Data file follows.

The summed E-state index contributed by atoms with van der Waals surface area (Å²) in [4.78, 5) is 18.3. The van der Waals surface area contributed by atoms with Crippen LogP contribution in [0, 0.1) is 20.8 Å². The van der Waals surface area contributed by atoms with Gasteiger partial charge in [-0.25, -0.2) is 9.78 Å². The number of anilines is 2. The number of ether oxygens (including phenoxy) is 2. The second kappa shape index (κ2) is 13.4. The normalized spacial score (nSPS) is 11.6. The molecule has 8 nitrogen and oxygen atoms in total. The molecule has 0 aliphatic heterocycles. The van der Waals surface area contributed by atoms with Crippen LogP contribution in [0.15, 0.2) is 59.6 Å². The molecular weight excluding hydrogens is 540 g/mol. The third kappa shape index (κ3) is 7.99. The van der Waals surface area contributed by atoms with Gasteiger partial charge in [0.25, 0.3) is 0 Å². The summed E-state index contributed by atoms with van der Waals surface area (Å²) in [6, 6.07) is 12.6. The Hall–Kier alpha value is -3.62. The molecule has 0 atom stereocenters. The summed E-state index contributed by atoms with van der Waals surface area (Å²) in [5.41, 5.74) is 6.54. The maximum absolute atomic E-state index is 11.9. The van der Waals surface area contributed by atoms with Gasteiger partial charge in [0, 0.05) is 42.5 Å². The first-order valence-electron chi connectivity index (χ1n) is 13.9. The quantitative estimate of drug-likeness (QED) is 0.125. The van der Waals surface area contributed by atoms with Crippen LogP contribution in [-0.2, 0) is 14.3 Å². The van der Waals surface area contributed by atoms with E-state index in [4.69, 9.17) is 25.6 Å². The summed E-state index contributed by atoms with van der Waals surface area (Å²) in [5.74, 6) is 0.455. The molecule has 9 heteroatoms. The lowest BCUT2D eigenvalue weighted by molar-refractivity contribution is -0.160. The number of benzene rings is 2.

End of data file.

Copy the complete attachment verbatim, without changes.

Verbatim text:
The summed E-state index contributed by atoms with van der Waals surface area (Å²) in [4.78, 5) is 18.3. The van der Waals surface area contributed by atoms with Crippen LogP contribution in [0, 0.1) is 20.8 Å². The van der Waals surface area contributed by atoms with Gasteiger partial charge in [-0.25, -0.2) is 9.78 Å². The number of anilines is 2. The number of ether oxygens (including phenoxy) is 2. The second kappa shape index (κ2) is 13.4. The normalized spacial score (nSPS) is 11.6. The molecule has 8 nitrogen and oxygen atoms in total. The molecule has 0 aliphatic heterocycles. The van der Waals surface area contributed by atoms with Crippen LogP contribution in [0.15, 0.2) is 59.6 Å². The molecular weight excluding hydrogens is 540 g/mol. The third kappa shape index (κ3) is 7.99. The van der Waals surface area contributed by atoms with Gasteiger partial charge in [0.25, 0.3) is 0 Å². The summed E-state index contributed by atoms with van der Waals surface area (Å²) in [6, 6.07) is 12.6. The Hall–Kier alpha value is -3.62. The molecule has 0 atom stereocenters. The summed E-state index contributed by atoms with van der Waals surface area (Å²) in [5.41, 5.74) is 6.54. The maximum absolute atomic E-state index is 11.9. The van der Waals surface area contributed by atoms with Gasteiger partial charge in [0, 0.05) is 42.5 Å². The first-order valence-electron chi connectivity index (χ1n) is 13.9. The quantitative estimate of drug-likeness (QED) is 0.125. The van der Waals surface area contributed by atoms with Crippen LogP contribution in [-0.2, 0) is 14.3 Å². The van der Waals surface area contributed by atoms with E-state index in [4.69, 9.17) is 25.6 Å². The summed E-state index contributed by atoms with van der Waals surface area (Å²) in [5.74, 6) is 0.455. The molecule has 9 heteroatoms. The lowest BCUT2D eigenvalue weighted by molar-refractivity contribution is -0.160. The number of benzene rings is 2.